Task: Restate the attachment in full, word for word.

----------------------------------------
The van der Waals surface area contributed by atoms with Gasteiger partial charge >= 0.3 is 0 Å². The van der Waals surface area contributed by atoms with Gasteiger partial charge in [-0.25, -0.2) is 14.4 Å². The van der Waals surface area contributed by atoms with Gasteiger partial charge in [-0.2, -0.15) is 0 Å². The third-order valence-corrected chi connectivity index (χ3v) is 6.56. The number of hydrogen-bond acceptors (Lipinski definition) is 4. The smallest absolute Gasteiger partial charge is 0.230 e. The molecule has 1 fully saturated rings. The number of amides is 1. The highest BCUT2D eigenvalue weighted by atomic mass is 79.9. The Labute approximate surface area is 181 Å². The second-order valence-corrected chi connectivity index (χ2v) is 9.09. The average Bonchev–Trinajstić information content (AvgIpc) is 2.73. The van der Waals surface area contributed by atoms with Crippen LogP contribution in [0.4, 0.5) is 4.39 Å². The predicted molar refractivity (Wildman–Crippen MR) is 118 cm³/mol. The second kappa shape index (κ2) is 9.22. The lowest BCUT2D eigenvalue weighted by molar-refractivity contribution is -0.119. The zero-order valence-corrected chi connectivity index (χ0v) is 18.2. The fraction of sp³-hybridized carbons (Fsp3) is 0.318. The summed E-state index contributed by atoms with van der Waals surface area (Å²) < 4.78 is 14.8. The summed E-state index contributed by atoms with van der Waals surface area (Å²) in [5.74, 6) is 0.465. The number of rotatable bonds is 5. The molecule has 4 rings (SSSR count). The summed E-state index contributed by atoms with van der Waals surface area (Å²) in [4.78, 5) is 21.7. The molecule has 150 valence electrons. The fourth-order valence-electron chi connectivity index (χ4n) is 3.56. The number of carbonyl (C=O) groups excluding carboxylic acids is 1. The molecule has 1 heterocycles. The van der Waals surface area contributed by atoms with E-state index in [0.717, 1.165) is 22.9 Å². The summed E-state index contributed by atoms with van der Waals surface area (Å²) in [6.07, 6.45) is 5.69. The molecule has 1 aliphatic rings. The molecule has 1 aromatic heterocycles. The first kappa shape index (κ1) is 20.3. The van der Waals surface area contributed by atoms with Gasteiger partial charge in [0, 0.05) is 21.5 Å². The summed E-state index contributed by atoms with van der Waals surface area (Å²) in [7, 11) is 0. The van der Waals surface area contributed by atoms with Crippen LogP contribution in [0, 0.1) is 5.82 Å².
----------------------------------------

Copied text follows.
The van der Waals surface area contributed by atoms with Gasteiger partial charge >= 0.3 is 0 Å². The van der Waals surface area contributed by atoms with Gasteiger partial charge in [-0.25, -0.2) is 14.4 Å². The van der Waals surface area contributed by atoms with Gasteiger partial charge in [-0.2, -0.15) is 0 Å². The third-order valence-corrected chi connectivity index (χ3v) is 6.56. The number of hydrogen-bond acceptors (Lipinski definition) is 4. The smallest absolute Gasteiger partial charge is 0.230 e. The molecule has 1 fully saturated rings. The number of amides is 1. The highest BCUT2D eigenvalue weighted by atomic mass is 79.9. The Labute approximate surface area is 181 Å². The second-order valence-corrected chi connectivity index (χ2v) is 9.09. The average Bonchev–Trinajstić information content (AvgIpc) is 2.73. The van der Waals surface area contributed by atoms with Crippen LogP contribution in [0.4, 0.5) is 4.39 Å². The predicted molar refractivity (Wildman–Crippen MR) is 118 cm³/mol. The second kappa shape index (κ2) is 9.22. The lowest BCUT2D eigenvalue weighted by molar-refractivity contribution is -0.119. The zero-order valence-corrected chi connectivity index (χ0v) is 18.2. The fraction of sp³-hybridized carbons (Fsp3) is 0.318. The summed E-state index contributed by atoms with van der Waals surface area (Å²) < 4.78 is 14.8. The summed E-state index contributed by atoms with van der Waals surface area (Å²) in [5.74, 6) is 0.465. The number of rotatable bonds is 5. The molecule has 4 rings (SSSR count). The summed E-state index contributed by atoms with van der Waals surface area (Å²) in [4.78, 5) is 21.7. The molecule has 150 valence electrons. The fourth-order valence-electron chi connectivity index (χ4n) is 3.56. The number of carbonyl (C=O) groups excluding carboxylic acids is 1. The molecule has 1 heterocycles. The van der Waals surface area contributed by atoms with E-state index in [0.717, 1.165) is 22.9 Å². The summed E-state index contributed by atoms with van der Waals surface area (Å²) in [6.07, 6.45) is 5.69. The molecule has 1 aliphatic rings. The molecule has 1 aromatic heterocycles. The first kappa shape index (κ1) is 20.3. The van der Waals surface area contributed by atoms with Gasteiger partial charge in [0, 0.05) is 21.5 Å². The summed E-state index contributed by atoms with van der Waals surface area (Å²) in [7, 11) is 0. The van der Waals surface area contributed by atoms with Crippen LogP contribution in [0, 0.1) is 5.82 Å².